As a part of Project M, where Sarah and Doug cajole each other into watching movies of each others’ choice, we’ll be following up the viewings with conversational breakdowns of the various experiences. Here’s our discussion of Buffy The Vampire Slayer and Wayne’s World.
Sarah: Well, you developed a man crush on Luke Perry.
Doug (laughing): Let’s make sure everyone understands those are your words. Luke Perry was awesome in Buffy for his non awesomeness. Or maybe he was awesome for just appearing to think he was awesome. He sold it hard in the whole movie.
Sarah: Don’t you think the moody, motorcycle punk with the heart of gold was just him being what he was told to be, though? I think he was just playing what they told him to play.
Doug: Oh, I don’t criticize the guy. Luke Perry found his thing, he made it work.
Sarah: And probably still living off it to this day.
Doug: And he was one of the most popular guys in entertainment, period, for a good five years there. Around Buffy and 90210 time. Although watching Buffy it dawned on me that this was an example of the last period where a movie that was sort of this bad, with horrible writing, etc, but could still be this big as an entertainment. It seems like from what I’ve seen of the Buffy TV show, that the TV show was miles better than the movie.
Sarah: But I wouldn’t say the movie sucked or anything.
Doug: It was entertaining, but the writing seemed right around sitcom level. I chuckled a few times, but maybe as much at it as with it.
Sarah: But they figured out a way to make this kind of stuff back then. Like Back To The Future or, as you’ve pointed out, Teen Wolf. Even to this day, people love movies like these. Back To The Future came out when I was about four (Doug winces). And I still love those movies.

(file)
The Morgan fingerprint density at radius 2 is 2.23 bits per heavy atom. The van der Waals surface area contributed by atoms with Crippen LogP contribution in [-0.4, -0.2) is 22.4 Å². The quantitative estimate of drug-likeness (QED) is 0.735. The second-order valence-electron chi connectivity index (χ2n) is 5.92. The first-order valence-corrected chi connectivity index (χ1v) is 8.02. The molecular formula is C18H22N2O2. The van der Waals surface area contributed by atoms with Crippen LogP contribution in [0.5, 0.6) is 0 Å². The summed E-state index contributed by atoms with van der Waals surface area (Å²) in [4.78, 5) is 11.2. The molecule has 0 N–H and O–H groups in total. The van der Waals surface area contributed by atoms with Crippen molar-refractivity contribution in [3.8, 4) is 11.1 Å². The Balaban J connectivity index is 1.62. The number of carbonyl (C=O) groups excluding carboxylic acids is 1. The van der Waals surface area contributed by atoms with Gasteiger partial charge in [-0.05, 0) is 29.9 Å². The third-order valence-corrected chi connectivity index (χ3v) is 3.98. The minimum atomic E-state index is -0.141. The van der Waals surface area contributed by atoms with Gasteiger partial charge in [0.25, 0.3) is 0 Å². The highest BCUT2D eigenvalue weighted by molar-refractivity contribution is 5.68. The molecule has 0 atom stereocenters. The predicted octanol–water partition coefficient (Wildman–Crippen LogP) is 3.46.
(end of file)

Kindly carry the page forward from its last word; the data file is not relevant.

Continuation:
Doug: Definitely. They’re like marshmallows, basically. You eat them, and you enjoy them, and then they’re gone.
Sarah: But when you happen upon them, like on TV, you latch right back onto them. If I come across Back To The Future, I’m not turning the channel.
Doug: And I feel a little bad with Buffy, because I know how much you like it, that maybe I don’t like it for the best of reasons. I enjoyed it, but in a pretty cheesily campy way.
Sarah: I think it was meant to be campy, don’t you?
Doug: Well, yes. But I think we’re talking about slightly different things. Is there such a thing as good camp and bad camp? I think it was meant to be more spoofy at the time than campy.
Sarah: Yeah. It obviously wasn’t meaning to take itself or anything real seriously. I love the TV show, but the times I don’t like it a lot are the times when it goes too far in taking itself too seriously.
Doug: And we’re coming at it from different perspectives. You saw it at the time at an age when it was probably perfect for you to see. And I never saw it until now, and I’m coming at it from, “Oh, look, it’s Rutger Hauer. That’s great. Ben Affleck. That’s the guy that hosted that dating show Studs!”
Sarah: Pee Wee Herman, who took 20 minutes to die at the end of the movie. Hillary Swank, who is like a real actress, is in it.
Doug: Hillary Swank. And she’s…
Doug (laughing): Really bad. In a way, the funny thing for me watching it 20 years later is that with all these people in it, Kristy Swanson was really good in it. I mean, David Arquette just sort of looked like he had to use the rest room the whole time.
Sarah: That’s his perplexed look. Although one of my favorite scenes is when Arquette shows up outside the window of Luke Perry’s hotel room. And Perry is, like, “You’re floating in the air, man, I’m not going to let you in.”
Doug: OK, that was a good scene. Because Perry wasn’t freaked out by it. It was more like, alright, if you’re going to start doing this sort of deal I’m not going to hang out with you anymore.
Sarah: You mean the floating in the air bit?
Doug: Yeah, Perry was all, “I tolerated you as my wingman when I was going in to the underage clubs all drunk as the young adult motorcycle tough with the heart of gold, trying to pick up 16 year old girls. But now that you’re a vampire…”
Sarah (laughing): “You’re of no use to me anymore.”
Doug: But we have to get to the scene at the end. Perry with the puffy shirt, the oversized puffy shirt, the vest, the big puffy jacket.
Sarah: Ah, 90s style, but before we get to that, I have to say I did love Donald Sutherland as well.
Doug: Good stuff from Sutherland. Just enough slime. When he said, “I train young girls (pause for effect)… to be Slayers.” Solid work.
Sarah: “I train young girls” was a good line.
Doug: But what about the ripoff factor? You had a lot of Teen Wolf rip-offery in Buffy. The other worldly teenager. The emphasis on basketball and the fact that paranormal beings would naturally be spectacular basketball players. The coach is an oddball in both movies. And Buffy had the incredible Karate Kid training sequence.